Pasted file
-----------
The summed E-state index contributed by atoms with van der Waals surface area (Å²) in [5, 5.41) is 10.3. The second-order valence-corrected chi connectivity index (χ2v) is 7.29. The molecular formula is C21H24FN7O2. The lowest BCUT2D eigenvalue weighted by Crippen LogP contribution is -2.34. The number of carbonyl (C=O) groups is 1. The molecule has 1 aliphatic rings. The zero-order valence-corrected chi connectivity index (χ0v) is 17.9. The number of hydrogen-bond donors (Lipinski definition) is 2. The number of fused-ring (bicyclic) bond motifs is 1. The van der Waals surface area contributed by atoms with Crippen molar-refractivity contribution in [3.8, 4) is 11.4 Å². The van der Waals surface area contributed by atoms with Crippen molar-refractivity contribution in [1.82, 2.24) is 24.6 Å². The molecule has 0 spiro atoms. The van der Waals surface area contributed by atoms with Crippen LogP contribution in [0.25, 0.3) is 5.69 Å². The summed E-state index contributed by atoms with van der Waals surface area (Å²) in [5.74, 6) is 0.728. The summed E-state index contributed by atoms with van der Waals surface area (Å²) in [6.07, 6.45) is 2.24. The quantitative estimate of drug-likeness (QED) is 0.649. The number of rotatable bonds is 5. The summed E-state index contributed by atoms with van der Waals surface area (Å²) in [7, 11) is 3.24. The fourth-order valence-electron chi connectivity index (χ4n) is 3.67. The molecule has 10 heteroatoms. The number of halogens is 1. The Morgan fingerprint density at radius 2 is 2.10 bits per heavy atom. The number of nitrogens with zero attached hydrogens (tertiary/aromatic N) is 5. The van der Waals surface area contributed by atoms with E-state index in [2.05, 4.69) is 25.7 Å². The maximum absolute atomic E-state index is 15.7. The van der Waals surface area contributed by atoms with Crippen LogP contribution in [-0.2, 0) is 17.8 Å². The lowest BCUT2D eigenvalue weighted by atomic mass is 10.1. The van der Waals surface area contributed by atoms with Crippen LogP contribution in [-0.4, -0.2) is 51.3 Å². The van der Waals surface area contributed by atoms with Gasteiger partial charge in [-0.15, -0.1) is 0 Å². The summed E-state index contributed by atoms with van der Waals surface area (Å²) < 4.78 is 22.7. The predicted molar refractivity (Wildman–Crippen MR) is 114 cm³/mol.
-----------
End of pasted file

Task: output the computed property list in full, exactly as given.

The summed E-state index contributed by atoms with van der Waals surface area (Å²) in [5, 5.41) is 10.3. The second-order valence-corrected chi connectivity index (χ2v) is 7.29. The molecular formula is C21H24FN7O2. The lowest BCUT2D eigenvalue weighted by Crippen LogP contribution is -2.34. The number of carbonyl (C=O) groups is 1. The molecule has 1 aliphatic rings. The zero-order valence-corrected chi connectivity index (χ0v) is 17.9. The number of hydrogen-bond donors (Lipinski definition) is 2. The number of fused-ring (bicyclic) bond motifs is 1. The van der Waals surface area contributed by atoms with Crippen molar-refractivity contribution in [3.8, 4) is 11.4 Å². The van der Waals surface area contributed by atoms with Crippen molar-refractivity contribution in [1.82, 2.24) is 24.6 Å². The molecule has 0 spiro atoms. The van der Waals surface area contributed by atoms with Crippen LogP contribution in [0.25, 0.3) is 5.69 Å². The summed E-state index contributed by atoms with van der Waals surface area (Å²) in [5.74, 6) is 0.728. The summed E-state index contributed by atoms with van der Waals surface area (Å²) in [6.07, 6.45) is 2.24. The quantitative estimate of drug-likeness (QED) is 0.649. The number of rotatable bonds is 5. The summed E-state index contributed by atoms with van der Waals surface area (Å²) in [7, 11) is 3.24. The fourth-order valence-electron chi connectivity index (χ4n) is 3.67. The molecule has 10 heteroatoms. The number of halogens is 1. The Morgan fingerprint density at radius 2 is 2.10 bits per heavy atom. The number of nitrogens with zero attached hydrogens (tertiary/aromatic N) is 5. The van der Waals surface area contributed by atoms with E-state index in [2.05, 4.69) is 25.7 Å². The maximum absolute atomic E-state index is 15.7. The van der Waals surface area contributed by atoms with Crippen LogP contribution in [-0.2, 0) is 17.8 Å². The lowest BCUT2D eigenvalue weighted by atomic mass is 10.1. The van der Waals surface area contributed by atoms with Crippen LogP contribution in [-0.4, -0.2) is 51.3 Å². The van der Waals surface area contributed by atoms with Gasteiger partial charge in [-0.15, -0.1) is 0 Å². The summed E-state index contributed by atoms with van der Waals surface area (Å²) < 4.78 is 22.7. The predicted molar refractivity (Wildman–Crippen MR) is 114 cm³/mol.